In Barlovento, Venezuela, about ninety miles from Caracas, Cuban doctors are providing medical assistance to local Afro-Caribbean families, many of whom never had access to health care before.
Now, the Bush administration has a message to those Cuban doctors: "Drop what you're doing and come to the United States. Don't worry about the immigration line; we'll put you right at the front."
What is going on?
For years, U.S. foreign policy has operated under a myth that Cubans are waiting for the United States to intervene when President Castro's rule comes to its end. We've spent and wasted millions of dollars writing transition plans. Our plans are predicated on Cuba plunging into crisis, and Cubans calling for Uncle Sam to step in and determine a new system of governance and economics for them.
With Castro's current illness, we can now see the future: Cubans have stability, not a crisis, and a succession plan, not a vacuum. America, having walled itself off from the Cuban people with its ban on travel, trade, and diplomacy, can peer over that wall and see China and Venezuela and the nations of Western Europe hard at work enjoying normal relations with Cuba. Even Cuba's dissidents are calling on the United States to back off, and let Cubans decide Cuba's future for themselves.
Having written ourselves out of the script, the U.S. is on the sidelines searching for a role, and this is where the saga of Cuba's doctors picks up.
Cuba has approximately 65,000 trained physicians, roughly ten times the number of doctors the island had under the Batista regime. Cuba's doctors today are what President Kennedy's Peace Corps volunteers were in the 1960s - they are the faces of Cuba's foreign aid program. In addition to providing treatment at home for its population, Cuba sends doctors across the earth - to AIDS hotspots in the developing world, to help tsunami victims in Asia, to bring medical services to desperately poor places, like Barlovento, where many residents have never seen doctors in their lives.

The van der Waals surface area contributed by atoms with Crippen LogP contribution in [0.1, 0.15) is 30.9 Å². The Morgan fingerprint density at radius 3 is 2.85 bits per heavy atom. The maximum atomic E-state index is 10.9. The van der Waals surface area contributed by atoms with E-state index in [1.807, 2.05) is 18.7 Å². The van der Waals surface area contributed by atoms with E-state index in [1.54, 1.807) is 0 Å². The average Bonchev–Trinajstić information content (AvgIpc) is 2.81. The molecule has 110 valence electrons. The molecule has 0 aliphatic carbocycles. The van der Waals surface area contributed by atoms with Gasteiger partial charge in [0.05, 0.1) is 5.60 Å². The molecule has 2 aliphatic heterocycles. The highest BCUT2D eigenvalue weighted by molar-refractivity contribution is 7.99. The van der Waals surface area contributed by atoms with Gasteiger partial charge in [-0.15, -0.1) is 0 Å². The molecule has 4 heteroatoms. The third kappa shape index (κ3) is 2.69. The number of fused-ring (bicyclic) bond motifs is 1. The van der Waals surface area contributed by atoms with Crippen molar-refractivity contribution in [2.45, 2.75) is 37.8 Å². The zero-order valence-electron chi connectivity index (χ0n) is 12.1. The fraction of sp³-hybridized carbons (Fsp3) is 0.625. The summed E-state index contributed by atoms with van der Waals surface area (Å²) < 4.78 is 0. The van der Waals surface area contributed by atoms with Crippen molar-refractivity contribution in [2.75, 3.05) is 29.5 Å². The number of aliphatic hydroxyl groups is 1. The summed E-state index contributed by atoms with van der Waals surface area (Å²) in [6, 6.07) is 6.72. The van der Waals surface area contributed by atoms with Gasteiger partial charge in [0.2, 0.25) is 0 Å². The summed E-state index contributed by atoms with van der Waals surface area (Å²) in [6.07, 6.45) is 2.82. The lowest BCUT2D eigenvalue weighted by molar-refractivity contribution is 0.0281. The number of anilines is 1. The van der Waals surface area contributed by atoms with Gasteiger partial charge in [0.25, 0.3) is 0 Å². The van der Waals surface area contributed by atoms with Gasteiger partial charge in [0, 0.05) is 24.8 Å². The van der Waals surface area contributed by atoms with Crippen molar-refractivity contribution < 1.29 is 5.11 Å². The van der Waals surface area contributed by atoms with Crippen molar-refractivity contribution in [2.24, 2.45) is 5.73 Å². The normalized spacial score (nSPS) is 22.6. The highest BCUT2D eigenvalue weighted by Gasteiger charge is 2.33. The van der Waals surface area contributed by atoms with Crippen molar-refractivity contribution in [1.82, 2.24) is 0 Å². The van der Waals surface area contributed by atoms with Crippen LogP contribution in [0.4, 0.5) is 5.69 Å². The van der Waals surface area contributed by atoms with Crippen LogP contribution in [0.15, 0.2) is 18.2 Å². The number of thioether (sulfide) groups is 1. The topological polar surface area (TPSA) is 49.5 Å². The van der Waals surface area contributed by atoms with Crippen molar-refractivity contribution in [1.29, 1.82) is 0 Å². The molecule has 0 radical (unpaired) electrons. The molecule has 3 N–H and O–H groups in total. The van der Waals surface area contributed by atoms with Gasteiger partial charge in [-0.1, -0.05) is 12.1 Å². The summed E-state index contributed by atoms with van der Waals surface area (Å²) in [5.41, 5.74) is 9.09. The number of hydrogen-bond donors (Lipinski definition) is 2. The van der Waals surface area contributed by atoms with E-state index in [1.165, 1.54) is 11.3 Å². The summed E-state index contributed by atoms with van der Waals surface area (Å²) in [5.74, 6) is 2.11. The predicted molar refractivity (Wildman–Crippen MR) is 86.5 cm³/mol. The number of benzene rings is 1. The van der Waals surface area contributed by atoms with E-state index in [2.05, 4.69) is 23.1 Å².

Just about a year ago, when Hurricane Katrina devastated the Gulf States, President Castro offered the services of more than fifteen hundred Cuban doctors and over 25 tons of medical assistance for the victims.
Our reaction could hardly have been less gracious. For weeks, the Cuban government never got an official response to the offer. Scott McClellan, then the White House press secretary, told Castro that instead of offering us doctors, he should have been giving Cubans their freedom. Roger Noriega, then an assistant secretary of state, doubted whether the Cuban doctors - who have somehow managed to produce a lower child mortality rate in Cuba than we have in the United States -- could meet our certification requirements. In the end, their offer was never accepted.
What a difference a year makes. Now, with a Cuban transition under way, and U.S. foreign policy trying to appear relevant, the United States government has an entirely new position on Cuban doctors. We no longer, apparently, question their training, we just want them. On August 11, 2006, the Department of Homeland Security put out a press release issuing the 'ally ally in come free' not only for Cuban doctors working in foreign countries but also for their families who have remained behind in Cuba. All are invited to defect and to be paroled into the United States.
The only applause we've heard for this dubious policy idea comes the Miami exiles and their representatives in Washington, who scorned the offer of Cuban doctors when the people of the Gulf States were suffering, but who now think nothing of enticing them away from their medical missions in the Third World.
This is what our Cuba policy has come to - triggering a Cuban doctors' brain drain and undermining an extremely successful foreign aid program by Cuba that actually helps people living in poverty or desperation meet their medical needs. This was something the United States used to do, when we understood that bringing people together, rather than blowing them to pieces, was the best way to conduct our foreign relations.
Forgive my nostalgia.
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